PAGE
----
Common Core and American Nonfiction: Some Thoughts from MCT
Common Core and American Nonfiction: Some Thoughts
The Common Core standards have now been adopted in the majority of states, to our relief or disappointment, depending upon our understanding of the standards. My impression is that some of the negative reactions to Common Core have not so much to do with the standards themselves as with how they are interpreted or implemented. Let me make a few observations about them with reference to classics of American nonfiction.
First, Common Core refers to nonfiction as informational texts, a horrid term that cannot vanish fast enough. The word nonfiction is perfectly adequate and scholarly and needs no substitute.
That aside, what we see in Common Core is not a curriculum but a collection of guidelines that indicate a direction, and the direction is toward serious academics. Common Core did not arise in a vacuum. It is a restoration of real school–an attempt to restore scholarly studies of grammar, vocabulary, poetry, academic writing, and classic literature to the classroom in the desolate wake of the whole language and middle school movements that abandoned or even banished those studies. Common Core is a statement that enough is enough, that it is time to bring back those wonderful components of language arts to their honored places in the English curriculum, and to that extent, Common Core is excellent news.
One of the most salient recommendations of Common Core is that we dramatically increase the presence of rigorous nonfiction–so much so that during the high school years nonfiction would actually surpass fiction as the predominant genre of reading. This must come as a shock to many because serious nonfiction has never had the prominence that fiction has had. Students think of textbooks as nonfiction, but textbooks have been grossly dumbed down and do not quality as nonfiction in the sense we mean.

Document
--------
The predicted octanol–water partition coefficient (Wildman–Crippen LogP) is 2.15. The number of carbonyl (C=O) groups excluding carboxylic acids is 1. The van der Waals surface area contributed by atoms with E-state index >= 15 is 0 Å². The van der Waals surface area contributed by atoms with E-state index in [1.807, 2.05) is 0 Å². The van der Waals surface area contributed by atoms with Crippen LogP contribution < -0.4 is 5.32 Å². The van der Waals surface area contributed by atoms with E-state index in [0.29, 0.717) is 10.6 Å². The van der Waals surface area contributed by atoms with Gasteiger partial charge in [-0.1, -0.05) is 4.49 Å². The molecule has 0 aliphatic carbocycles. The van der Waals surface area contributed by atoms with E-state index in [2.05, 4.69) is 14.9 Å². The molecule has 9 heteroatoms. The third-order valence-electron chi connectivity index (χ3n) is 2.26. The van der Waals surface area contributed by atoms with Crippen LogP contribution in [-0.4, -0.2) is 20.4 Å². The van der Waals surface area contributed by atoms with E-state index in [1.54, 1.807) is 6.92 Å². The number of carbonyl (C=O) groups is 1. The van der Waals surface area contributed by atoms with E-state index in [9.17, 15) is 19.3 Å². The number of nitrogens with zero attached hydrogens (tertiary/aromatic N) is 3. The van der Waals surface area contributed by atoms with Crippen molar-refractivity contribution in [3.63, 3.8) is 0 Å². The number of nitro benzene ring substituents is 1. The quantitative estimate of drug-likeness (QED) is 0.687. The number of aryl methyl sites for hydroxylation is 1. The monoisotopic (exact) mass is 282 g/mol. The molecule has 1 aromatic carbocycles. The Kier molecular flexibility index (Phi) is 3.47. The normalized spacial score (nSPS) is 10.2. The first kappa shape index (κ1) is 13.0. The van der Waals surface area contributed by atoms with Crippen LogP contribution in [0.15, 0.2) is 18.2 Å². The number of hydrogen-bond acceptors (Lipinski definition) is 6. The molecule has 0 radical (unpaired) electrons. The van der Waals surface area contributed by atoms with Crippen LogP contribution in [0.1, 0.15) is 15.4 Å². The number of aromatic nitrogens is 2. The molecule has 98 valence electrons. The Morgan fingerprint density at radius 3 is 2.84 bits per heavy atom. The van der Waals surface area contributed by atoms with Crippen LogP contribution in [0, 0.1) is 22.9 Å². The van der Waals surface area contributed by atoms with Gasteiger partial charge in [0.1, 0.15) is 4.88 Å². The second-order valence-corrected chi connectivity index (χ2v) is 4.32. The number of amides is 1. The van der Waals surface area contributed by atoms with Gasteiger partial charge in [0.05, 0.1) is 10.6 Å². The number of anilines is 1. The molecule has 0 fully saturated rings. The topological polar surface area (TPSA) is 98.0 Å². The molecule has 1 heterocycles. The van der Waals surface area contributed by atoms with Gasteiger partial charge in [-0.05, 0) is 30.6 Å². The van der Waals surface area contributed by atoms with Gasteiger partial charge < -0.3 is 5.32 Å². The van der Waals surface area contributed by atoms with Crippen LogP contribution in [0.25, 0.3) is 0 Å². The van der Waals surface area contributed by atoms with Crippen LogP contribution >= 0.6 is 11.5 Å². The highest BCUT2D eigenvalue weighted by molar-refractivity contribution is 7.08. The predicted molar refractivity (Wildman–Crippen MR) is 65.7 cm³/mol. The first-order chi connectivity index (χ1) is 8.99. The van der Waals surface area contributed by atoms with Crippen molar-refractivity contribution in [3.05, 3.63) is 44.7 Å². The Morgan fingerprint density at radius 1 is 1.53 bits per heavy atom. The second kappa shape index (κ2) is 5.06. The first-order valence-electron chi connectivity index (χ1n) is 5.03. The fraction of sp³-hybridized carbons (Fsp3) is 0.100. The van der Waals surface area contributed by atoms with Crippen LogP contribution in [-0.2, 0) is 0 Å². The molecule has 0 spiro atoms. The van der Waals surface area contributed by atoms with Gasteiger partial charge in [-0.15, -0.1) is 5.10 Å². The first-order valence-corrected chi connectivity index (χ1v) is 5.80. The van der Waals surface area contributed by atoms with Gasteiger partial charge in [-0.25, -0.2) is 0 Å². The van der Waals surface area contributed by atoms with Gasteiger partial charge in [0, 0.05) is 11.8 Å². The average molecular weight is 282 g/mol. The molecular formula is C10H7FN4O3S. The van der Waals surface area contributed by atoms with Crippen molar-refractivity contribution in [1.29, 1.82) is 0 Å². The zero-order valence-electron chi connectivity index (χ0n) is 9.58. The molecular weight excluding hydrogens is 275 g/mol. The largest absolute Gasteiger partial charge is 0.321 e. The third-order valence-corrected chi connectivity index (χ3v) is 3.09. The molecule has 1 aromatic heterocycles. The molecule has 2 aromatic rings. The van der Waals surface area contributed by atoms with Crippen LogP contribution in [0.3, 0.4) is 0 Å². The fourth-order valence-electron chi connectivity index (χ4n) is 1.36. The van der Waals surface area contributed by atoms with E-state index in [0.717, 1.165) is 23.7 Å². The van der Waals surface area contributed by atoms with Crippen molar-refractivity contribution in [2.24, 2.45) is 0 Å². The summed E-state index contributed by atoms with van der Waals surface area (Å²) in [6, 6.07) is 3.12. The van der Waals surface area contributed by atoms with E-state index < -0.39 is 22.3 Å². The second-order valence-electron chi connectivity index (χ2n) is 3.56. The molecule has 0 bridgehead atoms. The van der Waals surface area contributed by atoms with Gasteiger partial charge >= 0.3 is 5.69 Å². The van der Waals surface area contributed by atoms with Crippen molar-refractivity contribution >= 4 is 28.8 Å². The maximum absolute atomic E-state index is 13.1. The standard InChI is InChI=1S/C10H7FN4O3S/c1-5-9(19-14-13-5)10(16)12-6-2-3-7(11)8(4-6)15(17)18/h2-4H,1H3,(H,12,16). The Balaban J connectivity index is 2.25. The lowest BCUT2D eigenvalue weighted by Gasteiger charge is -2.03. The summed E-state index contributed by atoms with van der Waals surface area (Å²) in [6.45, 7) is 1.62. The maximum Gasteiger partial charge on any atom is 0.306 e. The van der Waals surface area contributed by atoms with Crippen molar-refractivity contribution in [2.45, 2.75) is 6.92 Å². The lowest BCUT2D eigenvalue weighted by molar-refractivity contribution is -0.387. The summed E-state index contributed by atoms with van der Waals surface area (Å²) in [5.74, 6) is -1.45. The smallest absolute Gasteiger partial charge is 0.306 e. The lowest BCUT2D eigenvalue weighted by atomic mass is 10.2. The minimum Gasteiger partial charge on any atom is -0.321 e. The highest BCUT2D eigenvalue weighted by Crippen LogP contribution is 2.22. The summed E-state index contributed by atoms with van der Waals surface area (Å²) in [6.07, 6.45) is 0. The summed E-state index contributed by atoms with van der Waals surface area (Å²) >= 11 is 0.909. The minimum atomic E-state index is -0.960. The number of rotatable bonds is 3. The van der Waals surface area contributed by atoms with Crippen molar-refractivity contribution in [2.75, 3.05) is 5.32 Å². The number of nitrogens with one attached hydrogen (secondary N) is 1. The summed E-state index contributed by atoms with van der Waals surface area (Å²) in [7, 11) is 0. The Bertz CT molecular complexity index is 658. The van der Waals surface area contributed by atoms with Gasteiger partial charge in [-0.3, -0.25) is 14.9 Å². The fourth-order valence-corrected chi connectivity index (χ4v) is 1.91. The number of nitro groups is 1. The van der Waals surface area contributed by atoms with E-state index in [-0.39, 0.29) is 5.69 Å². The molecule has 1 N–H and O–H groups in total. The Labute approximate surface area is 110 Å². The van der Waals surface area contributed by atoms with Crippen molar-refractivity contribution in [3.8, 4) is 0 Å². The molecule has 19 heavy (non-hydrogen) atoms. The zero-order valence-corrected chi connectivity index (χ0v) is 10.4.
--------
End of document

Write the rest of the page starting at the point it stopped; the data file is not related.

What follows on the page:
Think about it. What percentage of graduating high school seniors have ever read, in full, Thoreau’s Walden, or Douglass’s Narrative? What percentage have even read a decent 500-page history or biography? And yet it is nonfiction that is the connecting fiber of college academics.
Because Common Core elevates nonfiction, we might expect that Common Core’s recommendations about nonfiction would be sophisticated and impressive, but actually that is not the case. Common Core treats nonfiction as a kind of blank cognitive experience and invites us to analyze, and delineate the topics and themes of each text. Common Core seems not to realize that literary nonfiction is literature, and that there is a great deal to learn from applying grammar and especially poetics to great works of prose nonfiction.
This is almost shocking. Think about it: no one ever says, when asked if he or she has read Jefferson’s Declaration, Yes, I can delineate its topics. The great works of nonfiction have changed lives, changed continents, incited wars, altered history. They are no less human or passionate than the greatest works of fiction. It is just that they do not have characters or plots.
What we must do if we allow Common Core to influence our approach is to supplement the Common Core types of nonfiction questions with the part they leave out. We must treat great nonfiction as great, and apply our full arsenal of language arts to disclosing the language power of the documents.
That is the rigor that our children deserve.
Give me rigor or give me mortis.
Michael Clay Thompson’s nonfiction studies are his American Autobiography trilogy: The Autobiography of Benjamin Franklin, The Narrative of Frederick Douglass, and Thoreau’s Walden, which come with a Teacher or Parent Manual; all are available as IBooks as well as in printed format.